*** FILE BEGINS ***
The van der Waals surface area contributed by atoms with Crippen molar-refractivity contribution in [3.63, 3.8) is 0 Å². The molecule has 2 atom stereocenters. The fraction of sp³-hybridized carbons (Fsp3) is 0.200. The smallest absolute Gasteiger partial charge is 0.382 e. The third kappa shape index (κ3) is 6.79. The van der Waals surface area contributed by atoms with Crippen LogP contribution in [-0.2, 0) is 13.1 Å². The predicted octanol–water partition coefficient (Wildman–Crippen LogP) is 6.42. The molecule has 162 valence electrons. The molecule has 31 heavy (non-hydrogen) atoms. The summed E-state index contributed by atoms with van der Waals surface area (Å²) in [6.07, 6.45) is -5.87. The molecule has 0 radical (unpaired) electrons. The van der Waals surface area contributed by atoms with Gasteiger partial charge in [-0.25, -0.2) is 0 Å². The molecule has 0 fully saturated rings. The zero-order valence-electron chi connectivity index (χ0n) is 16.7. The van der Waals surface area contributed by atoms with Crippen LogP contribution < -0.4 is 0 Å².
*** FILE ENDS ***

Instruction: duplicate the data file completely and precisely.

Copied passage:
The van der Waals surface area contributed by atoms with Crippen molar-refractivity contribution in [3.63, 3.8) is 0 Å². The molecule has 2 atom stereocenters. The fraction of sp³-hybridized carbons (Fsp3) is 0.200. The smallest absolute Gasteiger partial charge is 0.382 e. The third kappa shape index (κ3) is 6.79. The van der Waals surface area contributed by atoms with Crippen LogP contribution in [-0.2, 0) is 13.1 Å². The predicted octanol–water partition coefficient (Wildman–Crippen LogP) is 6.42. The molecule has 162 valence electrons. The molecule has 31 heavy (non-hydrogen) atoms. The summed E-state index contributed by atoms with van der Waals surface area (Å²) in [6.07, 6.45) is -5.87. The molecule has 0 radical (unpaired) electrons. The van der Waals surface area contributed by atoms with Gasteiger partial charge in [-0.25, -0.2) is 0 Å². The molecule has 0 fully saturated rings. The zero-order valence-electron chi connectivity index (χ0n) is 16.7. The van der Waals surface area contributed by atoms with Crippen LogP contribution < -0.4 is 0 Å².